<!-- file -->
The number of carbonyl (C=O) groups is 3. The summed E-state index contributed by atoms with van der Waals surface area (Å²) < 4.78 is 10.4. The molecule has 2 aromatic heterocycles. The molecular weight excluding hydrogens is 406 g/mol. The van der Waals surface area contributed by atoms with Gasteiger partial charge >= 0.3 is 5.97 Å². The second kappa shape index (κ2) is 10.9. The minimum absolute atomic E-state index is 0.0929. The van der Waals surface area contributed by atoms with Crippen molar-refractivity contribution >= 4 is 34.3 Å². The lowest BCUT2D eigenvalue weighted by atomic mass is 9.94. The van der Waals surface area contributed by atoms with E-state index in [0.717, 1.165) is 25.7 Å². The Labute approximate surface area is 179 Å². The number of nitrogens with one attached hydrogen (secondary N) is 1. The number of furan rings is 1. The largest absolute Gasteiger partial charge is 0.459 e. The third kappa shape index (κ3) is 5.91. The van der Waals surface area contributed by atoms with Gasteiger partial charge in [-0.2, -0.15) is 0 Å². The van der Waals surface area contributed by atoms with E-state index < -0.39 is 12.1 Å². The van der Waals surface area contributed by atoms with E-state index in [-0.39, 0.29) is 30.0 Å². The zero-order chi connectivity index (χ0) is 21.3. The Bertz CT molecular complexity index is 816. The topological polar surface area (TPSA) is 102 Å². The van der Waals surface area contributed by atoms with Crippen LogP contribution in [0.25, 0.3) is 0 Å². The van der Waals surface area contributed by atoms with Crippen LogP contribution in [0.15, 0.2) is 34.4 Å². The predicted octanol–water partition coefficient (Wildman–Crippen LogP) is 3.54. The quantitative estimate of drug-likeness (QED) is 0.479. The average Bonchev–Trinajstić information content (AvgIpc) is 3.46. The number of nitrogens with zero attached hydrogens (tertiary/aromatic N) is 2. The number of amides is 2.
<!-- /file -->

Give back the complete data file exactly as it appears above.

The number of carbonyl (C=O) groups is 3. The summed E-state index contributed by atoms with van der Waals surface area (Å²) < 4.78 is 10.4. The molecule has 2 aromatic heterocycles. The molecular weight excluding hydrogens is 406 g/mol. The van der Waals surface area contributed by atoms with Gasteiger partial charge >= 0.3 is 5.97 Å². The second kappa shape index (κ2) is 10.9. The minimum absolute atomic E-state index is 0.0929. The van der Waals surface area contributed by atoms with Crippen molar-refractivity contribution >= 4 is 34.3 Å². The lowest BCUT2D eigenvalue weighted by atomic mass is 9.94. The van der Waals surface area contributed by atoms with E-state index in [0.717, 1.165) is 25.7 Å². The Labute approximate surface area is 179 Å². The number of nitrogens with one attached hydrogen (secondary N) is 1. The number of furan rings is 1. The largest absolute Gasteiger partial charge is 0.459 e. The third kappa shape index (κ3) is 5.91. The van der Waals surface area contributed by atoms with Gasteiger partial charge in [-0.2, -0.15) is 0 Å². The van der Waals surface area contributed by atoms with E-state index < -0.39 is 12.1 Å². The van der Waals surface area contributed by atoms with E-state index in [-0.39, 0.29) is 30.0 Å². The zero-order chi connectivity index (χ0) is 21.3. The Bertz CT molecular complexity index is 816. The topological polar surface area (TPSA) is 102 Å². The van der Waals surface area contributed by atoms with Crippen LogP contribution in [0.25, 0.3) is 0 Å². The van der Waals surface area contributed by atoms with Crippen LogP contribution in [0.15, 0.2) is 34.4 Å². The predicted octanol–water partition coefficient (Wildman–Crippen LogP) is 3.54. The quantitative estimate of drug-likeness (QED) is 0.479. The average Bonchev–Trinajstić information content (AvgIpc) is 3.46. The number of nitrogens with zero attached hydrogens (tertiary/aromatic N) is 2. The number of amides is 2.